The €300 million move of the National Maternity Hospital to a religious-owned site at St Vincent's University Hospital is back on track after both institutions gave assurances about its autonomy.
St Vincent’s Healthcare Group last night dropped its threat of last week to review the project and gave its most explicit promise yet of the operational independence of the Dublin maternity hospital after it moves from Holles Street to the Elm Park campus.
"In line with current policy and procedures at SVHG, any medical procedure which is in accordance with the laws of the Republic of Ireland will be carried out at the new hospital," its chairman, James Menton, said in a statement.
Sources say the more conciliatory approach by St Vincent's followed the call by the National Maternity Hospital's deputy chairman, Nicholas Kearns, for its former master Dr Peter Boylan to resign.
Mr Kearns, writing in today's Irish Times, says a religious order will not control the hospital, which will be run by an independent board. "And whatever the law permits at any given time about carrying out particular procedures, these procedures will be available in this hospital."
Dr Boylan, who claims the new hospital will be subject to Catholic interference through its ownership by the Sisters of Charity, has won support for his stance from the doctor charged by the HSE with planning the project.
Prof Chris Fitzpatrick, a former master of Coombe Women & Infants University Hospital, predicted the move will inevitably lead to conflicts of interest between doctors and the Catholic Church.
“It is wholly inappropriate in 21st-century pluralist, secular Ireland that the ownership of this publicly funded women’s and infants’ hospital should be entrusted in any shape, way or form to a religious organisation of any denomination.”
The project should go ahead at St Vincent's but the hospital should be given possession of the site by the order, he says in a letter to the HSE seen by The Irish Times.
Dr Boylan is expected to resist the call for his resignation when the directors of the National Maternity Hospital meet this evening. Two political appointees on the board, Mícheál Mac Donncha of Sinn Féin and Brendan Carr of the Labour Party, will support his right to speak out.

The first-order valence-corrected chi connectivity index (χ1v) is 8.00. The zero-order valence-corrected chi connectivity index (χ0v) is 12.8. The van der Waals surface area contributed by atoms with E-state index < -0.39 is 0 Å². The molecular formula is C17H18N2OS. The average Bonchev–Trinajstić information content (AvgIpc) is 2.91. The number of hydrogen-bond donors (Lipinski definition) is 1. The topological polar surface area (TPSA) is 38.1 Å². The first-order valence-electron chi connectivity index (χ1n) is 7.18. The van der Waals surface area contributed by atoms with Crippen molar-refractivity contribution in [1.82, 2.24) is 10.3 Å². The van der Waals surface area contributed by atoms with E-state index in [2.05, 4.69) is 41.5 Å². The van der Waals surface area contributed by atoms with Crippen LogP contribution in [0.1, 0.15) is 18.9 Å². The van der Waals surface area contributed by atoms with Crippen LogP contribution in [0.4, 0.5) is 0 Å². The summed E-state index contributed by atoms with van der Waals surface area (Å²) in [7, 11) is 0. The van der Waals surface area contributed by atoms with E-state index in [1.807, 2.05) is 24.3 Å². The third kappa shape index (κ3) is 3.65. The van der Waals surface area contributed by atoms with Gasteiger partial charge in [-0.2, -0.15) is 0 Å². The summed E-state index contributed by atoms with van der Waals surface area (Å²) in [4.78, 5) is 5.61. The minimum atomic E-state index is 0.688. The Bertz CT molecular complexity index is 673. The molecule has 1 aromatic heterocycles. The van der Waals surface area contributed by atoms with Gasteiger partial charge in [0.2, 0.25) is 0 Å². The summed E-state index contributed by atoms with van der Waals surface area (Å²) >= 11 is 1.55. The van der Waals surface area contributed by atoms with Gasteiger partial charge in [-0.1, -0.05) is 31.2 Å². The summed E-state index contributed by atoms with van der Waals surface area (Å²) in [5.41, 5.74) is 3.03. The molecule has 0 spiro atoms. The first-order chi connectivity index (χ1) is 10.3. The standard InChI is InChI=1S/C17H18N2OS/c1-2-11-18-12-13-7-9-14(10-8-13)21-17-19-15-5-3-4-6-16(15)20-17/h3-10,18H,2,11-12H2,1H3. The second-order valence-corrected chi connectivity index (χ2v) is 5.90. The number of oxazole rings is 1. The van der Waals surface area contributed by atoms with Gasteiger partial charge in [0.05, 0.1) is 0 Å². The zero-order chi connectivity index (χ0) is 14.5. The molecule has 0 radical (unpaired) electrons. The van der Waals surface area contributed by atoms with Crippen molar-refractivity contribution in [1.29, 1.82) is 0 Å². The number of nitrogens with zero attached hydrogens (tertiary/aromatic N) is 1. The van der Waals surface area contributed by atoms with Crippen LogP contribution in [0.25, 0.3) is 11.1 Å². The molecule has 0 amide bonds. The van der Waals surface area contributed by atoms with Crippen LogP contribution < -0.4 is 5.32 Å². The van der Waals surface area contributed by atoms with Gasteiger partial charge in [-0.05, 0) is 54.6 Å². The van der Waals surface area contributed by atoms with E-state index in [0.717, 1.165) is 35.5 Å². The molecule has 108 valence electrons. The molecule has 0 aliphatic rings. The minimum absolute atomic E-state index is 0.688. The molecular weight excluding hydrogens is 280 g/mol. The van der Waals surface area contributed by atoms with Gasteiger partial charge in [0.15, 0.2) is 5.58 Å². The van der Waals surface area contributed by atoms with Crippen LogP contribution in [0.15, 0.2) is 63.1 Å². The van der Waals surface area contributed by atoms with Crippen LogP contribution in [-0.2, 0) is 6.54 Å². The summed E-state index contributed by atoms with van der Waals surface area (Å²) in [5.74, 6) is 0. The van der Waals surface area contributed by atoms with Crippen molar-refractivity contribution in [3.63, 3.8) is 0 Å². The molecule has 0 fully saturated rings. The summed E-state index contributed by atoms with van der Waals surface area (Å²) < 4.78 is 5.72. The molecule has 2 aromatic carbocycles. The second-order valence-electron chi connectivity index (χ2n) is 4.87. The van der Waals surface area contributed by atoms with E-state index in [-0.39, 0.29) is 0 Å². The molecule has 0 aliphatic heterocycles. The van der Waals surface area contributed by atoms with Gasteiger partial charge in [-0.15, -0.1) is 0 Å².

Endorsement of the project
The hospital's master, Dr Rhona Mahony, its clinical director, Prof Declan Keane, and 25 other consultants have signed a letter endorsing the relocation project. The arrangements agreed with St Vincent's will give the National Maternity Hospital complete clinical autonomy and the Sisters of Charity will not be involved in its operation, they say.
“We believe this move must take place as urgently as possible for the sake of the women and infants in this country that we serve. The clinical arguments must not be derailed by sensationalist misrepresentation.”
Although not every consultant has so far signed the letter, Dr Boylan is understood to be the only person who has refused to sign it.
Speaking last night on RTÉ, Prof Keane said he had “no doubt” that the nuns would not interfere with the clinical working of the hospital and that it would be able to offer IVF, sterilisation, gender reassignment and, where legal, abortion.
The Government believes the ownership structure of the new hospital will have to be changed in response to public concern. Minister for Health Simon Harris is expected to brief his Cabinet colleagues today on a process he will seek to initiate in the coming days to defuse the crisis, which has threatened the long-awaited move of the maternity hospital.
Mr Harris will ask the boards of the two institutions to enter a month-long process in a bid to agree a new ownership structure, sources said.
The Minister said in a statement that he intends to report to the Government at the end of May.